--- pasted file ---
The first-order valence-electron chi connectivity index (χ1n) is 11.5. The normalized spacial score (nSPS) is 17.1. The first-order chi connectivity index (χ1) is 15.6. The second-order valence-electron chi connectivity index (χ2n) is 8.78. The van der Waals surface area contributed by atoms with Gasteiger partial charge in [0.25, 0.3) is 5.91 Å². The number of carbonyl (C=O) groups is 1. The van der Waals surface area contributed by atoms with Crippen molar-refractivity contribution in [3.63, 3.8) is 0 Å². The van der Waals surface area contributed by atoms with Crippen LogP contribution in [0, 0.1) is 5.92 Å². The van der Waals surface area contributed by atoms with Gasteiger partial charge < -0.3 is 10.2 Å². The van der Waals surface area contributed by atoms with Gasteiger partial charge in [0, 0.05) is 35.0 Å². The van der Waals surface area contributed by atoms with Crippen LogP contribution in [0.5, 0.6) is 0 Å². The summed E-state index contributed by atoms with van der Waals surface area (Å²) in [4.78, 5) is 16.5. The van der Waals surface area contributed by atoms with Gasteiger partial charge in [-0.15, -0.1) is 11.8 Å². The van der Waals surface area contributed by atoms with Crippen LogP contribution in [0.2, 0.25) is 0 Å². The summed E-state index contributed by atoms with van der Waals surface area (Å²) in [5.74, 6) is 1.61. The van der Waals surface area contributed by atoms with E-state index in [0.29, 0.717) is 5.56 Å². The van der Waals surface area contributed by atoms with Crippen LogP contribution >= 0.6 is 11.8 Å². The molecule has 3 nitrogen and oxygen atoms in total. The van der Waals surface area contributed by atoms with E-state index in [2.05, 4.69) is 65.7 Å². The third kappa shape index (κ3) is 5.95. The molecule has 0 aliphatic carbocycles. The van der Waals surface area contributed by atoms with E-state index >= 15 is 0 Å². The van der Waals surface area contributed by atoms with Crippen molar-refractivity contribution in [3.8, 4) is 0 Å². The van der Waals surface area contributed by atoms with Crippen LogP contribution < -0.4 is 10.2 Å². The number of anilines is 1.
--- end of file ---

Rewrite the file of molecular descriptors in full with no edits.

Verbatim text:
The first-order valence-electron chi connectivity index (χ1n) is 11.5. The normalized spacial score (nSPS) is 17.1. The first-order chi connectivity index (χ1) is 15.6. The second-order valence-electron chi connectivity index (χ2n) is 8.78. The van der Waals surface area contributed by atoms with Gasteiger partial charge in [0.25, 0.3) is 5.91 Å². The number of carbonyl (C=O) groups is 1. The van der Waals surface area contributed by atoms with Crippen molar-refractivity contribution in [3.63, 3.8) is 0 Å². The van der Waals surface area contributed by atoms with Crippen LogP contribution in [0, 0.1) is 5.92 Å². The van der Waals surface area contributed by atoms with Gasteiger partial charge < -0.3 is 10.2 Å². The van der Waals surface area contributed by atoms with Gasteiger partial charge in [0, 0.05) is 35.0 Å². The van der Waals surface area contributed by atoms with Crippen LogP contribution in [0.5, 0.6) is 0 Å². The summed E-state index contributed by atoms with van der Waals surface area (Å²) in [4.78, 5) is 16.5. The van der Waals surface area contributed by atoms with Gasteiger partial charge in [-0.15, -0.1) is 11.8 Å². The van der Waals surface area contributed by atoms with Crippen LogP contribution in [0.2, 0.25) is 0 Å². The summed E-state index contributed by atoms with van der Waals surface area (Å²) in [5.74, 6) is 1.61. The van der Waals surface area contributed by atoms with E-state index in [0.29, 0.717) is 5.56 Å². The van der Waals surface area contributed by atoms with Crippen LogP contribution >= 0.6 is 11.8 Å². The molecule has 3 nitrogen and oxygen atoms in total. The van der Waals surface area contributed by atoms with E-state index in [2.05, 4.69) is 65.7 Å². The third kappa shape index (κ3) is 5.95. The molecule has 0 aliphatic carbocycles. The van der Waals surface area contributed by atoms with E-state index >= 15 is 0 Å². The van der Waals surface area contributed by atoms with Crippen molar-refractivity contribution in [3.8, 4) is 0 Å². The van der Waals surface area contributed by atoms with Crippen LogP contribution < -0.4 is 10.2 Å². The number of anilines is 1.